Childhood has moved indoors – get them outside!

by Ann Aull, Early Childhood Adult Educator

Childhood has moved indoors.  The average American child spends only 30 minutes in unstructured outdoor playtime[i] as opposed to nearly seven hours of screen time.[ii]  As child care providers, we know that parents often enroll children in organized sports early and spend time outside watching children play.  Guess what? All those summer soccer and baseball games do not count as the type of outdoor play that children need.  It is up to us to make sure the children in our care are getting the play time they need to nurture their body, mind, and spirit.

Here are a few of the benefits outside time can provide our children:


  • Children run, jump, skip, and climb outside, which naturally increases fitness levels and prevents childhood obesity.
  • Outside time raises levels of Vitamin D, which helps children prevent future health problems.


  • Exposure to natural settings may be widely effective in reducing ADHD symptoms.
  • Children learn to assess risk and solve problems on their own.


  • Children’s stress levels fall within minutes of seeing green spaces.
  • Play protects children’s emotional development.
  • Nature makes children nicer, enhancing social relationships.

Even the simplest experiences can enhance children’s experiences outside.  I had the opportunity to visit the town of Reggio Emilia in Italy when I worked as a teacher at St. Mary’s Child Center.  Giving children the opportunity to experience nature was a priority for these schools.  At a center for infants and toddlers, the teachers put a large mirror down on a grassy area for the mobile infants to explore.  While observing the play, I realized that for infants who just learned to crawl, this could have been their first experience with the sky!  The teachers took pictures so the parents could also share in their child’s joyous discovery of the world around them.  As child care providers, we can make a difference so let’s get them outside!

Here are some resources for you to get the children in your life out in nature!

Indiana Children & Nature Network: Places to play outdoors in Indiana

Nature Net: Things kids can do outside

Visit Indy: Top 10 outdoor spaces


[i] Children under 13 spend only 30 minutes per week in unstructured play time outdoors – Sandra Hofferth and J. Sandberg (1999)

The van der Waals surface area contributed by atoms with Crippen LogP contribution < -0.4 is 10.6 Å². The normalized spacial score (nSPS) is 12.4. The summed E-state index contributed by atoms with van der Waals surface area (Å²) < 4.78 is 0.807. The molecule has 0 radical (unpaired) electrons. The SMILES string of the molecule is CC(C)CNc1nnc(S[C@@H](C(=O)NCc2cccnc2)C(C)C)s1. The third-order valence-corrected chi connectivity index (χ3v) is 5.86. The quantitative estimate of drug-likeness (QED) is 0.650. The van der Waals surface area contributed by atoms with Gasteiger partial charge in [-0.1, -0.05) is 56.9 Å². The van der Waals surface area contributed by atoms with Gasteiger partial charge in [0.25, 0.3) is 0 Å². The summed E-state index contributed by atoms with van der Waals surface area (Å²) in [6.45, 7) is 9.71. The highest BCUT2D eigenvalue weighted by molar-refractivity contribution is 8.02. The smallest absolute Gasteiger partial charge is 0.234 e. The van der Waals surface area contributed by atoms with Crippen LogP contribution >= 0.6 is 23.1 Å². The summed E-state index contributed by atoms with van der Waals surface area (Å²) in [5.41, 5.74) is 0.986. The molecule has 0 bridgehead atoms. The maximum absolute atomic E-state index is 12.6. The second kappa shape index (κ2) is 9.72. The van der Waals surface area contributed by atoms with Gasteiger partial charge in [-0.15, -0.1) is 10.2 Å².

[ii] Children between the ages of 8 and 18 years spend an average of nearly 6.5 hours a day with electronic media – Rideout, V. and Hamel, E. (2006). The Media Family: Electronic Media in the Lives of Infants, Toddlers, Preschoolers, and Their Parent. Kaiser Family Foundation. (Note: Remember this was published in 2006. Think of how much bigger Facebook, iPhones and iPads have become since then.)

Cover image by Flickr user Jeff BoydCreative Commons license.

3 responses on “Childhood has moved indoors – get them outside!

  1. Tyler Meredith

    I like what this article mentions about the physical benefits of letting the kids play outside more often. It makes sense that things like jumping and running generally aren’t permitted indoors but are essential for childhood activity. I’ll have to remember this for my son because we need to have him in a child care program and making sure he’ll be getting sufficient outdoor time could put my mind at ease.

  2. William Tippins

    The sad reality is that we can’t let kids roam free anymore. But it’s not because the world is more dangerous today than when today’s parents were growing up (It isn’t). Here’s why:

    1) Americans are having less children, and they’re having them later in life. The birth rate for US women stands at 1.9 as of 2014, compared to 3.7 in the 1950s. One in five women in their 40s are childless today compared to one in ten in the 1970s. That coupled with our increased urban sprawl means kids are few and far between. A kid isn’t going to want to play outside if there aren’t any other kids out there. We humans are social creatures, after all. It’s no fun doing things alone. In this scenario, parents really have no choice but to enroll their kid in structured activities, simply because that’s where all the other kids are.

    2) I’m old enough to remember life before smartphones and tablets, but today’s children have never known a world without them. They simply cannot function without their screens.

    We lose some of our old ways as we move forward in time. Some for the better, some for the worse. You can be nostalgic about the “good ole days” all you want, but those days are never coming back.

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